A new expulsion process will require schools to give the student and their parents seven days’ warning of a decision and to conduct a risk assessment before the student attends another school. If the risk is too great, the minister can ban the student from the public system.

There are also new rules around the use of so-called restrictive practices such as seclusion, which can only be used in an emergency, and mechanical restraint, which requires parental consent and approval from the student’s medical team.

Education Minister Sarah Mitchell said the new strategy would also come with extra resources, such as behaviour specialists to support schools and training for staff in managing student behaviour.

“Behaviour management in our schools is one of the most important aspects of providing quality education, and we need to get it right,” she said.

“We know that what is currently happening is not working as too many students, particularly those with learning difficulties or from low socio-economic families, are suspended and do not receive the support they need.”

The suspension issue has divided school communities. Parents say students are being suspended for behaviours caused by their disability, but teachers say they don’t have the resources to deal with extreme behaviour that puts other students and staff at risk.

A draft of the policy, released 18 months ago, was welcomed by parent groups but led to tense negotiations with principals and the teachers’ union, who argued it would undermine their ability to protect the safety of staff and students.

One of their chief concerns was the scrapping of a list of grounds for suspension, ranging from physical violence or drug possession - which would result in a long, or 20-day suspension - to continued disobedience or aggressive behaviour, which could lead to a short, 10-day suspension.

The Secondary Principals Council said it had not yet seen the finalised policy so declined to comment.

However, one principal – who spoke on the condition of anonymity because they were not authorised to speak to the media – said some were angry enough to consider industrial action if their concerns were not met.

The new strategy allows principals to apply to their superior, the regional director, for permission to suspend students for longer than the maximum 10 days, or more often than the three times outlined in the policy.

The Advocate for Children and Young People, Zoe Robinson, welcomed the policy. “We know there is a link between suspensions and youth justice. We welcome this policy reform as a step forward and are glad the department and Minister have worked with and listened to children and young people.”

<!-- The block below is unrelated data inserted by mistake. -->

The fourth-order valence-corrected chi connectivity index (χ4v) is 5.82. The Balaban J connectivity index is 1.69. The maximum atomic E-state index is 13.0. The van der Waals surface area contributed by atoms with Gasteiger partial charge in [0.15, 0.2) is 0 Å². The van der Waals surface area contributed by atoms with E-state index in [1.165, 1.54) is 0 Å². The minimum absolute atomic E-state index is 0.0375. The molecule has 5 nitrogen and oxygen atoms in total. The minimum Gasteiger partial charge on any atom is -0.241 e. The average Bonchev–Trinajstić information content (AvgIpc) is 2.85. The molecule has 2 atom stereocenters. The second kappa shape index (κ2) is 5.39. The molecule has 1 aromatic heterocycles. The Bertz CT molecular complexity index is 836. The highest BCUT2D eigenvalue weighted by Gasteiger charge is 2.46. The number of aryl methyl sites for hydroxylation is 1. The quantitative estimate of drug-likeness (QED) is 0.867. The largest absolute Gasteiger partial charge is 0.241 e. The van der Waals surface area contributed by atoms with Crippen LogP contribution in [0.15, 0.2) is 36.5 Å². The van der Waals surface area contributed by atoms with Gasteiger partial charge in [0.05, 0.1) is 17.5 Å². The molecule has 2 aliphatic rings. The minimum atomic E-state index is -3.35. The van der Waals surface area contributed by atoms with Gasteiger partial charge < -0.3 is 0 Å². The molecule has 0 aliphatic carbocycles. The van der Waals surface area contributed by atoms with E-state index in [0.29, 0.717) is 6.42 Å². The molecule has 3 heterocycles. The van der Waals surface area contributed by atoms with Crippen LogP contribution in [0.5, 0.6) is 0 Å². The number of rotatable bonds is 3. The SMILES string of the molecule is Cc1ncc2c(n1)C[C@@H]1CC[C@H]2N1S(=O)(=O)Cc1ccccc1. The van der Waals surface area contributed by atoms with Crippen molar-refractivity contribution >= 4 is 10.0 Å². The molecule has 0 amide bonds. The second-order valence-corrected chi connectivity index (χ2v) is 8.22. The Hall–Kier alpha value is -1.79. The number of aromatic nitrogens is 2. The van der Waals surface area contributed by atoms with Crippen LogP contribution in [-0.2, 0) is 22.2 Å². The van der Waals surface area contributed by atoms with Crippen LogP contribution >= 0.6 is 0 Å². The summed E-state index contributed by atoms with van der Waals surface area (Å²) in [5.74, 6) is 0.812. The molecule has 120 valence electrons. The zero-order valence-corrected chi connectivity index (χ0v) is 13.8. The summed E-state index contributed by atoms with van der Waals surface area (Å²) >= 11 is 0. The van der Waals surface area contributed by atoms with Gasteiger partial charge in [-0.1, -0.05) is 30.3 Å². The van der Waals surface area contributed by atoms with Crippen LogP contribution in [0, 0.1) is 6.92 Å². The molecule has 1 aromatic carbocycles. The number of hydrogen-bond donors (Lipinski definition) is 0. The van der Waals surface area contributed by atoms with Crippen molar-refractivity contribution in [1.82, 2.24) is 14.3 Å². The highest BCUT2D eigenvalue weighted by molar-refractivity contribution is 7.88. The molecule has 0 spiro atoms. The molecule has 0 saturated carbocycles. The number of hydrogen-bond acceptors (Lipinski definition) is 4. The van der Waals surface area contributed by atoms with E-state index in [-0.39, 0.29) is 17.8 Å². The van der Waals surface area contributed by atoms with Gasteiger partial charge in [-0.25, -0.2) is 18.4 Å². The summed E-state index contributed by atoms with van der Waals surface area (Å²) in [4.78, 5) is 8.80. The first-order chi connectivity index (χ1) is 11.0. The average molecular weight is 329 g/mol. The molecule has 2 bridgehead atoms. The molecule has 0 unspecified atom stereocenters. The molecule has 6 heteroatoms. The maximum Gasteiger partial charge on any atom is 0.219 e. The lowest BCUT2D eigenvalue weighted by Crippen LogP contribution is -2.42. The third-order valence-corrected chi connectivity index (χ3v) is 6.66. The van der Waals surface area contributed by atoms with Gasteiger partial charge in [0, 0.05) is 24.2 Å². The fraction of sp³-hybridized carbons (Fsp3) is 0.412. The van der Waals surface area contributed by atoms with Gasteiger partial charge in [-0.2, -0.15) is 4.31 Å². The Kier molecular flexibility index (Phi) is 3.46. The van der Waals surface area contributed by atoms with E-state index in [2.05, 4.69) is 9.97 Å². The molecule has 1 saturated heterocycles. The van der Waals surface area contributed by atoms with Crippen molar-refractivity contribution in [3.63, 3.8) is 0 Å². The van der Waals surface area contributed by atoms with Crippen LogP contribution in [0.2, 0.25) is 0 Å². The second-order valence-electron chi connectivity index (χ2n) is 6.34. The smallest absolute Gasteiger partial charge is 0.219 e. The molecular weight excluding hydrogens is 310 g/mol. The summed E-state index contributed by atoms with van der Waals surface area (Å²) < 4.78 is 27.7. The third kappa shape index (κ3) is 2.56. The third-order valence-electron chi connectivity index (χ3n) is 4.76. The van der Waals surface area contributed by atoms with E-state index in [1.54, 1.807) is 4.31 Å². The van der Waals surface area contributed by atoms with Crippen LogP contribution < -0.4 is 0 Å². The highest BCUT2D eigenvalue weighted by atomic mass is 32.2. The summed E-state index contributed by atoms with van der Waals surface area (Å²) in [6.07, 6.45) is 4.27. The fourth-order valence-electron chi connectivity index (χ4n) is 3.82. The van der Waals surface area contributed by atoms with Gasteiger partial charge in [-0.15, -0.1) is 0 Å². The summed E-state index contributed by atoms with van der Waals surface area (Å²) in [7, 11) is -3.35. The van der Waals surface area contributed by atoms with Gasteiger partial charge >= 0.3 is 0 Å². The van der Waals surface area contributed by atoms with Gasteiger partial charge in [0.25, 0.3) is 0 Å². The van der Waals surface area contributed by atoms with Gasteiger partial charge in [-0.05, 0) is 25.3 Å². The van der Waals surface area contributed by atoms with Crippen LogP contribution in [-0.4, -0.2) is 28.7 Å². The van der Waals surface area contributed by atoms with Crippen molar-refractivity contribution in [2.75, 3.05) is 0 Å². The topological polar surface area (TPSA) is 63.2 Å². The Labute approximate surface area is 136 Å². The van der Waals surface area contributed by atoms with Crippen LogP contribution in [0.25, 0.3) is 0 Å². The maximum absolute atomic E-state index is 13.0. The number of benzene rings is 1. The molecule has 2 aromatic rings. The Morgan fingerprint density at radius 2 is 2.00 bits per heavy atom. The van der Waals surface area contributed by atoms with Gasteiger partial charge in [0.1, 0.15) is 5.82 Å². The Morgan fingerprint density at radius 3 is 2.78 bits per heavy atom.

P&C Federation president Natalie Walker also backed the plan. “This strategy looks to provide a more inclusive and engaging and accessible education for all children and families in NSW public schools.”

Louise Kuchel from Square Peg, Round Whole – a community of parents advocating for children with disabilities – said parents supported reducing the number and length of suspensions but wanted to see them banned for the youngest children.

“Some parents have lost count of how often their kids have been suspended,” she said. “We’re not improving outcomes for young, neurodivergent people when we keep excluding them and sending them away.”

However, the NSW Teachers Federation wrote to the NSW Department of Education on Thursday, warning the policy would increase teachers’ workload and put safety at risk.

“It will constrain the ability of schools to manage and address appropriate student behaviour, denying the vast majority of students a safe and settled learning environment,” deputy president Henry Rajendra told the Herald.


Pronoun email sparks bitter City council row

A councillor in inner-city Melbourne who questioned the use of pronouns in email signatures has been blasted by the mayor for his “harmful” actions.

City of Stonnington councillor Alexander Lew questioned why council managers had started including gender pronouns like “he/him” in their email signatures. He also declared that staff who didn’t want to add their pronouns “may themselves feel ostracised or pressured”.

“Can you please advise of how the adding pronouns to email signatures is consistent with the need for council staff to remain apolitical,” he wrote to Stonnington chief executive Jacqui Weatherill, in emails seen by the Herald Sun.

His email – which was also copied in to other councillors – also included a link to a federal parliamentary committee hearing where a heated exchange between a Victorian Greens senator and a City of Melton councillor over the transgender issue took place.

Mr Lew’s message was met with fury by a number of his colleagues, including Stonnington Mayor Jami Klisaris.

“Your email has caused great offense (sic), and I am deeply concerned that you don’t appreciate the harmful ramifications that your communication is having on many people,” she wrote in response to Mr Lew’s suggestion, the Herald Sun reports.

Ms Klisaris said the council’s leadership team fully supported staff to “choose and share their gender pronouns in the workplace should they wish”.